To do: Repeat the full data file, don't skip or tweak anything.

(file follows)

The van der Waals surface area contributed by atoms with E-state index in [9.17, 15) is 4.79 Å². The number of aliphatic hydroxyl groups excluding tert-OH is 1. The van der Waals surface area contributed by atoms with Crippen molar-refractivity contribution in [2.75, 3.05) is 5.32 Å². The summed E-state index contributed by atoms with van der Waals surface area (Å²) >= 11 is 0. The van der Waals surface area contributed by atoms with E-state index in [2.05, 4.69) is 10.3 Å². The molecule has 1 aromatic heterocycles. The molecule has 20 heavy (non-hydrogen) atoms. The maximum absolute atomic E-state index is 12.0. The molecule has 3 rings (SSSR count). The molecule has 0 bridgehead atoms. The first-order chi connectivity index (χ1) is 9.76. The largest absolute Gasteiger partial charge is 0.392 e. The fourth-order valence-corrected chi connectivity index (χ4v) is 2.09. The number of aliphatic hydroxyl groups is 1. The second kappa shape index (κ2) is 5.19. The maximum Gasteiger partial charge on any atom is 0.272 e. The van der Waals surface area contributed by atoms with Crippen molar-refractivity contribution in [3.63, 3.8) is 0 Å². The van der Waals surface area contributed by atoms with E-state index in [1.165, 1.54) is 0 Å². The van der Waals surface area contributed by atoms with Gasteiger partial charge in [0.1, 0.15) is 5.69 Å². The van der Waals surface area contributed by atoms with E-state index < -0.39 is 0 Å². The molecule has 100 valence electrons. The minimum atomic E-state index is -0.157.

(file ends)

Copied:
The van der Waals surface area contributed by atoms with E-state index in [9.17, 15) is 4.79 Å². The number of aliphatic hydroxyl groups excluding tert-OH is 1. The van der Waals surface area contributed by atoms with Crippen molar-refractivity contribution in [2.75, 3.05) is 5.32 Å². The summed E-state index contributed by atoms with van der Waals surface area (Å²) >= 11 is 0. The van der Waals surface area contributed by atoms with E-state index in [2.05, 4.69) is 10.3 Å². The molecule has 1 aromatic heterocycles. The molecule has 20 heavy (non-hydrogen) atoms. The maximum absolute atomic E-state index is 12.0. The molecule has 3 rings (SSSR count). The molecule has 0 bridgehead atoms. The first-order chi connectivity index (χ1) is 9.76. The largest absolute Gasteiger partial charge is 0.392 e. The fourth-order valence-corrected chi connectivity index (χ4v) is 2.09. The number of aliphatic hydroxyl groups is 1. The second kappa shape index (κ2) is 5.19. The maximum Gasteiger partial charge on any atom is 0.272 e. The van der Waals surface area contributed by atoms with Crippen molar-refractivity contribution in [3.63, 3.8) is 0 Å². The van der Waals surface area contributed by atoms with E-state index in [1.165, 1.54) is 0 Å². The van der Waals surface area contributed by atoms with Gasteiger partial charge in [0.1, 0.15) is 5.69 Å². The van der Waals surface area contributed by atoms with E-state index < -0.39 is 0 Å². The molecule has 100 valence electrons. The minimum atomic E-state index is -0.157.